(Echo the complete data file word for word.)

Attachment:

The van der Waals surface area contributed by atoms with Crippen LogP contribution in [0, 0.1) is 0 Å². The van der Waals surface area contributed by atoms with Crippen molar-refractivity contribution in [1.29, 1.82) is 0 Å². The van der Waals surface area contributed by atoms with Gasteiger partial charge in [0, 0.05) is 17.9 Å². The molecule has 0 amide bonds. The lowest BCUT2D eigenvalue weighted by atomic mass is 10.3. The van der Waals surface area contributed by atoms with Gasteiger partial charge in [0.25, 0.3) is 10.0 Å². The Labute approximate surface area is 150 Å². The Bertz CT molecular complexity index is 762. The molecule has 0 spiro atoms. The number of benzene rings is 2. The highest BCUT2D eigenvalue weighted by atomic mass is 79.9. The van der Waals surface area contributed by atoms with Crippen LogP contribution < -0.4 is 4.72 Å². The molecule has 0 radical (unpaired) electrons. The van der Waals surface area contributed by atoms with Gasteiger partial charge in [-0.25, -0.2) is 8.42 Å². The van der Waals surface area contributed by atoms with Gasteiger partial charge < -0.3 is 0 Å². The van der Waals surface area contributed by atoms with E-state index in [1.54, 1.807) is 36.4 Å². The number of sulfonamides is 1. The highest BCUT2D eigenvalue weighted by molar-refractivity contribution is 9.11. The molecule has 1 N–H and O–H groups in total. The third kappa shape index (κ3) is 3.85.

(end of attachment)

The van der Waals surface area contributed by atoms with Crippen LogP contribution in [0, 0.1) is 0 Å². The van der Waals surface area contributed by atoms with Crippen molar-refractivity contribution in [1.29, 1.82) is 0 Å². The van der Waals surface area contributed by atoms with Gasteiger partial charge in [0, 0.05) is 17.9 Å². The molecule has 0 amide bonds. The lowest BCUT2D eigenvalue weighted by atomic mass is 10.3. The van der Waals surface area contributed by atoms with Gasteiger partial charge in [0.25, 0.3) is 10.0 Å². The Labute approximate surface area is 150 Å². The Bertz CT molecular complexity index is 762. The molecule has 0 spiro atoms. The number of benzene rings is 2. The highest BCUT2D eigenvalue weighted by atomic mass is 79.9. The van der Waals surface area contributed by atoms with Crippen LogP contribution < -0.4 is 4.72 Å². The molecule has 0 radical (unpaired) electrons. The van der Waals surface area contributed by atoms with Gasteiger partial charge in [-0.25, -0.2) is 8.42 Å². The van der Waals surface area contributed by atoms with Gasteiger partial charge < -0.3 is 0 Å². The van der Waals surface area contributed by atoms with E-state index in [1.54, 1.807) is 36.4 Å². The number of sulfonamides is 1. The highest BCUT2D eigenvalue weighted by molar-refractivity contribution is 9.11. The molecule has 1 N–H and O–H groups in total. The third kappa shape index (κ3) is 3.85.